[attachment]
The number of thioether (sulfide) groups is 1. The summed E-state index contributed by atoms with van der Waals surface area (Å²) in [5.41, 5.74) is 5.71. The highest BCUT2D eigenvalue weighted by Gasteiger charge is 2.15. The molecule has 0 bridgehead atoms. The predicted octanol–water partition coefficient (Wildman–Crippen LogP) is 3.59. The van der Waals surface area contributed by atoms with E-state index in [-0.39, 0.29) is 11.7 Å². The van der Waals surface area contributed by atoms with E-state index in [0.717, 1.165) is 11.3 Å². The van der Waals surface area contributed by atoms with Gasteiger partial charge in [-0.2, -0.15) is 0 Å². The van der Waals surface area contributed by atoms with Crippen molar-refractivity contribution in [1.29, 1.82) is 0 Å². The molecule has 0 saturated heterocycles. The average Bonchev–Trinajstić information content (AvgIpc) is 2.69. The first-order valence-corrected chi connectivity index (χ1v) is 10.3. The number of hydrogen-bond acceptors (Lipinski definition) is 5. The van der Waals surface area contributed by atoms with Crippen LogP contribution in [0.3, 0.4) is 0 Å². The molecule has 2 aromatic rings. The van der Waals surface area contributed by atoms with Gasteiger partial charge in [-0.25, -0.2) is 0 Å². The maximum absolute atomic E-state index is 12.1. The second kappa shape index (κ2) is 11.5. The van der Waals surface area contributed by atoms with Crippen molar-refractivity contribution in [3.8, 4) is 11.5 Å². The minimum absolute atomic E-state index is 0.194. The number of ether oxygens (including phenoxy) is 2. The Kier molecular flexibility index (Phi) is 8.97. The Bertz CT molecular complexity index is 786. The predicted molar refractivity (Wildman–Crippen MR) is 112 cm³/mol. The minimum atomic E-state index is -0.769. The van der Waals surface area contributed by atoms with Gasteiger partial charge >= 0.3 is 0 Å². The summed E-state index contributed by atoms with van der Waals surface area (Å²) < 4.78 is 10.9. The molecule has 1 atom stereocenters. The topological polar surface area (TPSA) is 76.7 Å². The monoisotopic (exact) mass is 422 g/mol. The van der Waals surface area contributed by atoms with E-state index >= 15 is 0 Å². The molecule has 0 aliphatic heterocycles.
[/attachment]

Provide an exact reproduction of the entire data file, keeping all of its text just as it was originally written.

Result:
The number of thioether (sulfide) groups is 1. The summed E-state index contributed by atoms with van der Waals surface area (Å²) in [5.41, 5.74) is 5.71. The highest BCUT2D eigenvalue weighted by Gasteiger charge is 2.15. The molecule has 0 bridgehead atoms. The predicted octanol–water partition coefficient (Wildman–Crippen LogP) is 3.59. The van der Waals surface area contributed by atoms with E-state index in [-0.39, 0.29) is 11.7 Å². The van der Waals surface area contributed by atoms with E-state index in [0.717, 1.165) is 11.3 Å². The van der Waals surface area contributed by atoms with Gasteiger partial charge in [-0.2, -0.15) is 0 Å². The van der Waals surface area contributed by atoms with Crippen molar-refractivity contribution in [1.29, 1.82) is 0 Å². The molecule has 0 saturated heterocycles. The average Bonchev–Trinajstić information content (AvgIpc) is 2.69. The first-order valence-corrected chi connectivity index (χ1v) is 10.3. The number of hydrogen-bond acceptors (Lipinski definition) is 5. The van der Waals surface area contributed by atoms with Crippen LogP contribution in [0.3, 0.4) is 0 Å². The molecule has 2 aromatic rings. The van der Waals surface area contributed by atoms with Gasteiger partial charge in [-0.25, -0.2) is 0 Å². The maximum absolute atomic E-state index is 12.1. The second kappa shape index (κ2) is 11.5. The van der Waals surface area contributed by atoms with Crippen molar-refractivity contribution in [3.8, 4) is 11.5 Å². The minimum absolute atomic E-state index is 0.194. The number of ether oxygens (including phenoxy) is 2. The Kier molecular flexibility index (Phi) is 8.97. The Bertz CT molecular complexity index is 786. The predicted molar refractivity (Wildman–Crippen MR) is 112 cm³/mol. The minimum atomic E-state index is -0.769. The van der Waals surface area contributed by atoms with Gasteiger partial charge >= 0.3 is 0 Å². The summed E-state index contributed by atoms with van der Waals surface area (Å²) < 4.78 is 10.9. The molecule has 1 atom stereocenters. The topological polar surface area (TPSA) is 76.7 Å². The monoisotopic (exact) mass is 422 g/mol. The van der Waals surface area contributed by atoms with E-state index >= 15 is 0 Å². The molecule has 0 aliphatic heterocycles.